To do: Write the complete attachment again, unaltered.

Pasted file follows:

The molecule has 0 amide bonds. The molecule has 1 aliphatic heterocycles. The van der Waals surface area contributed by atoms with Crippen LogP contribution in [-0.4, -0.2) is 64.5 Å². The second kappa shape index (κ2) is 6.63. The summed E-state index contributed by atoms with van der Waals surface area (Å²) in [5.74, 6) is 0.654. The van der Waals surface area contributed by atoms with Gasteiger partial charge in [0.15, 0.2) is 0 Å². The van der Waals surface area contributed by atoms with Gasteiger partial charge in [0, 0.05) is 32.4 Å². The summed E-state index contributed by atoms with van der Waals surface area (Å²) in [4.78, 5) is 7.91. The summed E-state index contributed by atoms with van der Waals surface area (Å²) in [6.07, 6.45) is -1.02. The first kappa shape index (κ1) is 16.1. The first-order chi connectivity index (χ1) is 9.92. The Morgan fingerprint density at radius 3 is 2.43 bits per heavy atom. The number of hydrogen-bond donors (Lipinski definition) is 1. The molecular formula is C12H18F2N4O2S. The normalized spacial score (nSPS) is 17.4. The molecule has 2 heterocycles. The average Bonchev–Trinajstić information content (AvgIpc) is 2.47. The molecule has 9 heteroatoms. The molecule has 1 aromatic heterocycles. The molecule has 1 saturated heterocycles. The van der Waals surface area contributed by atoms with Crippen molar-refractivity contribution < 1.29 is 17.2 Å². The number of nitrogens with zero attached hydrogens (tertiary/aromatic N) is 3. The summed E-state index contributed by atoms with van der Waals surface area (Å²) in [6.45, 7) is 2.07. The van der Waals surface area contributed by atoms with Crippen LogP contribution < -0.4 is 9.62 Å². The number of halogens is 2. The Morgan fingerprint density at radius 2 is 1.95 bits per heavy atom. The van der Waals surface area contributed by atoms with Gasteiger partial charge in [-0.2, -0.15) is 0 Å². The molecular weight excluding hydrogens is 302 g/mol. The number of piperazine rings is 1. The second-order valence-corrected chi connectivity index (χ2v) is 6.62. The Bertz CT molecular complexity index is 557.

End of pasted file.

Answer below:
The molecule has 0 amide bonds. The molecule has 1 aliphatic heterocycles. The van der Waals surface area contributed by atoms with Crippen LogP contribution in [-0.4, -0.2) is 64.5 Å². The second kappa shape index (κ2) is 6.63. The summed E-state index contributed by atoms with van der Waals surface area (Å²) in [5.74, 6) is 0.654. The van der Waals surface area contributed by atoms with Gasteiger partial charge in [0.15, 0.2) is 0 Å². The van der Waals surface area contributed by atoms with Gasteiger partial charge in [0, 0.05) is 32.4 Å². The summed E-state index contributed by atoms with van der Waals surface area (Å²) in [4.78, 5) is 7.91. The summed E-state index contributed by atoms with van der Waals surface area (Å²) in [6.07, 6.45) is -1.02. The first kappa shape index (κ1) is 16.1. The first-order chi connectivity index (χ1) is 9.92. The Morgan fingerprint density at radius 3 is 2.43 bits per heavy atom. The number of hydrogen-bond donors (Lipinski definition) is 1. The molecular formula is C12H18F2N4O2S. The normalized spacial score (nSPS) is 17.4. The molecule has 2 heterocycles. The average Bonchev–Trinajstić information content (AvgIpc) is 2.47. The molecule has 9 heteroatoms. The molecule has 1 aromatic heterocycles. The molecule has 1 saturated heterocycles. The van der Waals surface area contributed by atoms with Crippen molar-refractivity contribution < 1.29 is 17.2 Å². The number of nitrogens with zero attached hydrogens (tertiary/aromatic N) is 3. The summed E-state index contributed by atoms with van der Waals surface area (Å²) in [6.45, 7) is 2.07. The van der Waals surface area contributed by atoms with Crippen LogP contribution < -0.4 is 9.62 Å². The number of halogens is 2. The Morgan fingerprint density at radius 2 is 1.95 bits per heavy atom. The van der Waals surface area contributed by atoms with Gasteiger partial charge in [-0.2, -0.15) is 0 Å². The molecular weight excluding hydrogens is 302 g/mol. The number of piperazine rings is 1. The second-order valence-corrected chi connectivity index (χ2v) is 6.62. The Bertz CT molecular complexity index is 557.